Month: September 2011

Defend yourself against sex crime allegations

In today’s world there is much controversy surrounding sexual abuse and sex crimes. A person accused may find that even if acquitted they are looked upon with suspicion and fear. The allegation itself can carry with significant stigma and social repercussions. Too often, prosecutors charge out criminal sexual conduct cases based solely on the allegations presented. Little physical evidence is often presented. Though it may seem the case is weak, an aggressive defense is necessary. That may include hiring experts to review witness interviews for suggestive language and improper techniques.

Sex crimes widely vary in type and severity; consequences surrounding these alleged crimes will also determine what charges are filed and what potential penalties suspects will face. The Flanagan Law Office represents clients against all types of sex offenses, including:

  • Sexual assault and abuse
  • Aggravated sexual assault
  • Child molestation
  • Internet solicitation
  • Statutory rape
  • Indecent exposure
  • Prostitution or solicitation
  • Child pornography

Here are some helpful steps to remember if you’re ever accused of sexual abuse or a sex crime:

1. Do not give any statements to law enforcement and do not discuss the case with any other people until you have retained legal counsel.

2. Hire an experienced criminal defense lawyer.

3. Write down the names of potential helpful witnesses to aid in your case.

4. After hiring a lawyer, make written notes regarding the allegations. Share these notes with you lawyer.

If you have been accused or arrested for a sex crime in Minnesota, you already know how devastating these charges can be for you and your life.

Contact the Flanagan Law Office, in Fridley, Minnesota, to speak with an experienced attorney about your situation and to learn more information about your rights. Call to schedule a free initial consultation at 763-786-5324 or 651-200-3484.

 

Teacher who hit St. Paul girl admits he drove while drunk

Pat Flanagan Client

The Pat Flanagan Defense team represented this client and was able to get felony charges dismissed.

(Article from the Star Tribune)

A St. Paul teacher admitted Tuesday that he was driving drunk when he ran over a 2-year-old girl in a parking lot on the afternoon of April 10.

Hamjatta Fofana, 52, pleaded guilty in Ramsey County District Court to a gross misdemeanor count of criminal vehicular operation. As part of the plea agreement, two felony counts of criminal vehicular operation and one count of gross misdemeanor third-degree driving while impaired will be dismissed.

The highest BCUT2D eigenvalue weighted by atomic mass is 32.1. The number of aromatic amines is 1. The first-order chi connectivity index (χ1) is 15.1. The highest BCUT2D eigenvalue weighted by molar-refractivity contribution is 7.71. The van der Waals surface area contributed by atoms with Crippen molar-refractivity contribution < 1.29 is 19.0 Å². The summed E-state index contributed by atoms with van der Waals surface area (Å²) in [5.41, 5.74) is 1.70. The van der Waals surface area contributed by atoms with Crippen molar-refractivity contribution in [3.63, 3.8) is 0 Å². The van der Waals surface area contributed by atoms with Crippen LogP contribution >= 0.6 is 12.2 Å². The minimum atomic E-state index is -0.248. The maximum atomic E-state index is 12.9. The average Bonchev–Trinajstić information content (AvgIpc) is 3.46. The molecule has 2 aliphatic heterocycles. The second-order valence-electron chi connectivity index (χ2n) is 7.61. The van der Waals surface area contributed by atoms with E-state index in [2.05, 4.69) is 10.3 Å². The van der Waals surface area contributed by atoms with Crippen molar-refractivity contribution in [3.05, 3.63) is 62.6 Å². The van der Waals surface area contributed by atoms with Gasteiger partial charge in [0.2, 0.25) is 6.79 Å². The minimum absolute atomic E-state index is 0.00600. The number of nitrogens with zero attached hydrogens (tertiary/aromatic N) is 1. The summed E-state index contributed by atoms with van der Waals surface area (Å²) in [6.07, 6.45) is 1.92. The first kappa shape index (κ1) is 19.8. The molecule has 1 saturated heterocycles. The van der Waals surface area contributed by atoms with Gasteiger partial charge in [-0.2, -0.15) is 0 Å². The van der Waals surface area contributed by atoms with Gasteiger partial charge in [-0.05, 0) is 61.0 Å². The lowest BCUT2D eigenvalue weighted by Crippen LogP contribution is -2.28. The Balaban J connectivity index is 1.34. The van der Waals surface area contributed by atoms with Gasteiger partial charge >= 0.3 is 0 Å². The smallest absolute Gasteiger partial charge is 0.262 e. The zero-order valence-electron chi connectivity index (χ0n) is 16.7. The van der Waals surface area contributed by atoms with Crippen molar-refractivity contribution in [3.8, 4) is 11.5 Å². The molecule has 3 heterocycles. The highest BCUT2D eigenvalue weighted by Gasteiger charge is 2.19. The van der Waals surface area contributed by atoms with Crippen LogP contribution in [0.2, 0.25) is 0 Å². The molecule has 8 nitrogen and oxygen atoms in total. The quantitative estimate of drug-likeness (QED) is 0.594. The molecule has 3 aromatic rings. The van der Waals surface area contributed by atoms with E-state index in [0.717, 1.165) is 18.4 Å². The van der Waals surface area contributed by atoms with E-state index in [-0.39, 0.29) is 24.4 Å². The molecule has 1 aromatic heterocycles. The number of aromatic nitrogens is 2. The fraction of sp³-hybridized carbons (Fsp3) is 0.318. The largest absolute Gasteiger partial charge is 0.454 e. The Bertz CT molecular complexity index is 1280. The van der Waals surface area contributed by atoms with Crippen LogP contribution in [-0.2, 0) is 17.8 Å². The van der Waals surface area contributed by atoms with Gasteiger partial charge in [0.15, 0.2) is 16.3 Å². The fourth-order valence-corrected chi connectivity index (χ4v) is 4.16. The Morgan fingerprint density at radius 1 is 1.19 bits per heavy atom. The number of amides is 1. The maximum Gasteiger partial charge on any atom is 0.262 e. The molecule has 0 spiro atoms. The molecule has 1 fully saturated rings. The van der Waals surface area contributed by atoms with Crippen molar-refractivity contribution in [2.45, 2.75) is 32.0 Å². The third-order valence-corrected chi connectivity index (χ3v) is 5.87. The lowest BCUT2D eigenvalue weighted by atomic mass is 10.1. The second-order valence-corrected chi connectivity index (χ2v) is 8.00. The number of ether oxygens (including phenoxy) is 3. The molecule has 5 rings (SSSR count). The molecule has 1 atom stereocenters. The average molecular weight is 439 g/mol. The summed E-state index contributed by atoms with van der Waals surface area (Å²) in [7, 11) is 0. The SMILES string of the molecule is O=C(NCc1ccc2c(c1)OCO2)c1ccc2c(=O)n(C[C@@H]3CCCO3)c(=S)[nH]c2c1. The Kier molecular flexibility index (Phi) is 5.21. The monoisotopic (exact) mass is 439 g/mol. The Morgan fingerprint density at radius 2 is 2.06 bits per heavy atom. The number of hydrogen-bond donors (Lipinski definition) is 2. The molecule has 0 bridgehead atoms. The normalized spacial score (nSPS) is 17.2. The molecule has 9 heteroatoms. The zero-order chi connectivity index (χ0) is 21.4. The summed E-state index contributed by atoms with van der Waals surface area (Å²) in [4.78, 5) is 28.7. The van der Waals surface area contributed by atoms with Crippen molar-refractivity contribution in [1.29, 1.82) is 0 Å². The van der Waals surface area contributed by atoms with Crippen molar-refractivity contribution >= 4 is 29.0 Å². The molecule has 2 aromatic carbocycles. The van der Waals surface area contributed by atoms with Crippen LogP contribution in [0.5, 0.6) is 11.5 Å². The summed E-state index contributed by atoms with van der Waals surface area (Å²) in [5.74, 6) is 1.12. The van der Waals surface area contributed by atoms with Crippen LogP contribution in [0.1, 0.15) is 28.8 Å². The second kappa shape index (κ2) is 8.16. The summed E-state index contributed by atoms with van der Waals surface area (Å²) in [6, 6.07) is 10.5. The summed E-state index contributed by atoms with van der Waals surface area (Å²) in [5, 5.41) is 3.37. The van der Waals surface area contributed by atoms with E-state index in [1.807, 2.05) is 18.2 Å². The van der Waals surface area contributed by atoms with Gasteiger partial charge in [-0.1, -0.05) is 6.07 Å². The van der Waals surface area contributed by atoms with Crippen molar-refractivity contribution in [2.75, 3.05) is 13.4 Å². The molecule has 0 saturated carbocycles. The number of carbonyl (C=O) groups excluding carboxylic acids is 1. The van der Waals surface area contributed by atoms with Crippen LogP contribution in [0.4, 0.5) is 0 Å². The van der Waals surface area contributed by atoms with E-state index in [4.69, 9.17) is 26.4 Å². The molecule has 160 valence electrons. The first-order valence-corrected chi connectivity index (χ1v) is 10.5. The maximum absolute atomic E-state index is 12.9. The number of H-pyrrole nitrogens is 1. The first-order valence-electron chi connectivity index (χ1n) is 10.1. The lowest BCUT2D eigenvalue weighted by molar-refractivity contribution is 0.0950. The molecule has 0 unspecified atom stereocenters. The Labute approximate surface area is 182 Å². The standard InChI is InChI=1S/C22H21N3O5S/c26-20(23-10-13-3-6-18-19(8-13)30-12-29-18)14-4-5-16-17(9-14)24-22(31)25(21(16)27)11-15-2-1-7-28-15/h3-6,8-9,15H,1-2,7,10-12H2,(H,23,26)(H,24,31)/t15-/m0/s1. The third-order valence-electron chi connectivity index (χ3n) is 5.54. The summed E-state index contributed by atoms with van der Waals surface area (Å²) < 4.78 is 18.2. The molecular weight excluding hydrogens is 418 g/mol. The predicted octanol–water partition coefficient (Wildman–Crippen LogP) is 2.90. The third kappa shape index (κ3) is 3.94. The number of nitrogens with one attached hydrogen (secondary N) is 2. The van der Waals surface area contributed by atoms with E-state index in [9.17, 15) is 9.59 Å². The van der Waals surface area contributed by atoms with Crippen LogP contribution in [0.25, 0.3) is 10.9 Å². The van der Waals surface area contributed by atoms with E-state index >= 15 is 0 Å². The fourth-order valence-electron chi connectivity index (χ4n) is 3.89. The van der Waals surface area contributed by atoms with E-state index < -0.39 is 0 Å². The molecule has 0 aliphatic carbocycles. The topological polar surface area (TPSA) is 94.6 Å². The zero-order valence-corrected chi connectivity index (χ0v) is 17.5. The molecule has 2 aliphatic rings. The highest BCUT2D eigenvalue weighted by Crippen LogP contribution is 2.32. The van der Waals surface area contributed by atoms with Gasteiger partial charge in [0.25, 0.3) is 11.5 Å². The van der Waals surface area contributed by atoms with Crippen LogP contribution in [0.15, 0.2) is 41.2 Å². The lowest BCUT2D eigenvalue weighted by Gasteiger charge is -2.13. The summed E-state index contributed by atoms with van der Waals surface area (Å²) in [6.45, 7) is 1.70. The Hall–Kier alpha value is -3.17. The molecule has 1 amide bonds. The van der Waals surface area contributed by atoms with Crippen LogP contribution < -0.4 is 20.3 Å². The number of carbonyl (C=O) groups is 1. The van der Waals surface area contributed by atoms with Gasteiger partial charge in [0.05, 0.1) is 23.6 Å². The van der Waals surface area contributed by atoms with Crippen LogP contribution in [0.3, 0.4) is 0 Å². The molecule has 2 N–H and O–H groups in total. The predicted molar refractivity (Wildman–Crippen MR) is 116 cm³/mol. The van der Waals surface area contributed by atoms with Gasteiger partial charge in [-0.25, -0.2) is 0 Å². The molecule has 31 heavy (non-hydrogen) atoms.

A spokesman for St. Paul public schools said in May that Fofana, who has been an English as a Second Language teacher since 1993, had been on administrative leave since the incident. His current status is unknown.

Fofana is scheduled to be sentenced on Oct. 27.

St. Paul police were called to an apartment building at 1311 Conway St., where the girl’s father told them that his daughter had been run over by a drunk man, according to the charges. The girl was covered in dirt and missing a quarter-sized portion of her scalp, the charges said. Police said the girl was in good condition the day after the 4 p.m. incident.

The father stopped the driver from moving the car while the girl’s body was still underneath. Fofana, the registered owner of the car, then drove to a neighboring apartment building and went inside, the charges said. He refused to answer the door for police.

When officers forced their way into his apartment, he refused to comply and officers had to use a Taser on him. He told police that he hit the girl, but also said that he wasn’t driving, according to the charges.

Fofana’s blood was taken at Regions Hospital about one hour after the incident. The Minnesota Bureau of Criminal Apprehension’s analysis showed his blood alcohol concentration was 0.32 percent, four times the legal limit.

A background on criminal records

Minnesota Criminal Attorney - Pat Flanagan
Know your rights. Contact Pat Flanagan Defense.

If you’ve ever been charged in a crime, you may wonder how that will affect your record. Many clients ask me how to get the crime from their record expunged. Here is some basic information from the Minnesota Judicial Branch that explains criminal records and what you can do to manage your record.

Q: What is a crime?

A crime is an act prohibited by law where the person may be punished by imprisonment, with or without a fine. If a person is convicted of a crime, they may be imprisoned AND they may have to pay a fine. A felony crime in Minnesota is punished by imprisonment for a period of at least one year. A gross misdemeanor or misdemeanor crime is punished by a fine or imprisonment of not more than 90 days. A petty misdemeanor is not considered a crime. See MN Statute § 609.02 Definitions.

Q: What is my Minnesota criminal record and where is it kept?

Your complete Minnesota criminal record is a combination of all of the files and records of any felony, gross misdemeanor, misdemeanor, or petty misdemeanor(s) ever charged against you in Minnesota; as well as the sentences served for those charges. Every city, county and state law enforcement agency, prosecutor’s office and courthouse keeps its own records.

Q: Does my criminal record include my driving record?

No, not unless you were charged with a crime at the level of misdemeanor, gross misdemeanor or felony–for example, criminal vehicular manslaughter. A basic speeding ticket is not considered a crime under Minnesota law.

Q: What criminal court information is public?

The type of crime charged, the name of the court that convicted or dismissed the charges, the date of conviction or dismissal, a description of the sentence served, if any, and other details of the crime and court process.

Continue reading “A background on criminal records”